Why We Write by Toby Weston

Why We Write by Toby Weston

Sharing somebody else’s mind space, or allowing visitors into your own, is an intimate act. It requires a good chunk of audacity to reveal your thoughts and share them with complete strangers; this is certainly how I felt as a teenager, privileged to have been granted access to the worlds that Asimov, Adams, Heinlein, and Clark had created.

Exposure to these glittering Science Fiction utopias, and positive visions of a technological future, certainly shaped my thinking. The breakneck advancement of technology since—the propagation of digital networks; the advancement of AI; and the mind-boggling speed of automated systems—has only reinforced this techno-optimistic worldview.



If society is lagging behind some of these promises, perhaps it is just a lack of understanding that the possibilities and capabilities which I glimpsed three decades ago are finally entering humanity’s grasp…

I think this is why I write—to recreate for others that sense of teenage wonder at a world full of beguiling possibilities.



When possible, I try and empathize with the ‘baddies’ in my fiction. Good vs Evil can be too simplistic. In reality, challenges often come from the environment—both natural and man-made—rather than issuing from well-delineated malevolent antagonists. A corporation composed of [mostly] well-intentioned people can still cause tremendous damage!!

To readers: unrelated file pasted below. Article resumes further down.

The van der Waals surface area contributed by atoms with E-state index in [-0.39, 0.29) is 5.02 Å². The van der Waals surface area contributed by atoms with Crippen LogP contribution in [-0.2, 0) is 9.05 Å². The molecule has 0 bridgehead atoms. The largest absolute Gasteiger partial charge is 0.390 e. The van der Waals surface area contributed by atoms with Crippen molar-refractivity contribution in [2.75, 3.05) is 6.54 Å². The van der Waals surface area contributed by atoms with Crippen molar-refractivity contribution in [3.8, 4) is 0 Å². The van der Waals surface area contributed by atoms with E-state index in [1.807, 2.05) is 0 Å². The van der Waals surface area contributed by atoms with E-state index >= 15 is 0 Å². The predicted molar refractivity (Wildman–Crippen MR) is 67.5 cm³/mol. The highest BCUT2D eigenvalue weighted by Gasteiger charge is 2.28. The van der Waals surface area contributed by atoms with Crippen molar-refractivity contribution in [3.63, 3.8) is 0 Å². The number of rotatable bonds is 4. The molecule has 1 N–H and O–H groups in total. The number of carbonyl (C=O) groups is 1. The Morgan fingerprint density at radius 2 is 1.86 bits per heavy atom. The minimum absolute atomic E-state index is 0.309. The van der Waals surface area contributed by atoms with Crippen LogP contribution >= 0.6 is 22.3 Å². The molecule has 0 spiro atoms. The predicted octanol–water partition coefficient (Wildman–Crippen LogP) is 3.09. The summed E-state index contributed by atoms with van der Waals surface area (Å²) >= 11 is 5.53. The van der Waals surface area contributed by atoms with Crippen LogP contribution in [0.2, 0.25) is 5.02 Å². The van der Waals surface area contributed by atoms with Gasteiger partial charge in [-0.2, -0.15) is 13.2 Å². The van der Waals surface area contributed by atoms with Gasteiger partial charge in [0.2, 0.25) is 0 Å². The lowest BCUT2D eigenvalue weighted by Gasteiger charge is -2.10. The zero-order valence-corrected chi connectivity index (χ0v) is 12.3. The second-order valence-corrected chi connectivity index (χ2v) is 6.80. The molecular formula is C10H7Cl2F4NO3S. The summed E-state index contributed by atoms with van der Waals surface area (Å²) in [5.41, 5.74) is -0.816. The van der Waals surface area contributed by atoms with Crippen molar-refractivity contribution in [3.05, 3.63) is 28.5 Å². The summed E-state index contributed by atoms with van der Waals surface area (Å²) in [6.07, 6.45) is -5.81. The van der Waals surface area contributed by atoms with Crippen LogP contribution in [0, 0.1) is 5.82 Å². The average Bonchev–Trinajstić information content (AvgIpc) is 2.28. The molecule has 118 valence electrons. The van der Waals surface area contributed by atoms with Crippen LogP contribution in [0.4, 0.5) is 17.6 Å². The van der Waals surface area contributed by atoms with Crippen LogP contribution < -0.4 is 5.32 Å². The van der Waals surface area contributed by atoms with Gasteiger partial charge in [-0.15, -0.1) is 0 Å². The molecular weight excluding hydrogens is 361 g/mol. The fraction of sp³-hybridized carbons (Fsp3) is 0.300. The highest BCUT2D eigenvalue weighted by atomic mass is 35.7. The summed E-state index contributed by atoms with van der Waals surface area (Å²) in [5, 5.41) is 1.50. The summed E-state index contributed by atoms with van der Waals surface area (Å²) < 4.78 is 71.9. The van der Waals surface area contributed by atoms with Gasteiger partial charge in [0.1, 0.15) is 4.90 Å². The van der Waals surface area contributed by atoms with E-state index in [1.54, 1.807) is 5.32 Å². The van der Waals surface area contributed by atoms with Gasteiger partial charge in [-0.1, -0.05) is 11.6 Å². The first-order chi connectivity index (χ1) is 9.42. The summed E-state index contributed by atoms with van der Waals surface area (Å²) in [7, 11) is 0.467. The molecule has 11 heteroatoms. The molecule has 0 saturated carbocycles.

I write Hard Science Fiction because I want the worlds I create to seem tangible and authentic. My stories are a little more gritty than the idealistic mid-century-modern visions of Asimov et al—perhaps more Cameron’s Aliens than Spielberg’s ET. But I think the real world already looks enough like a 70s SciFi dystopia, that we don’t need any more post-apocalyptic grime.

I hope that my books paint a believable world and that my characters face real challenges. Ultimately, I hope I can inject some reasoned optimism into the debate and help others conceive a brighter vision of the future.


Above all though, my books are intended to be recreational; if my [not-so] secret agenda is to embed techno-utopian manifestos into my fiction, there must be hidden deep within Matroska layers of audacious, gripping, funny techno-adventure!!

Written by Toby Weston

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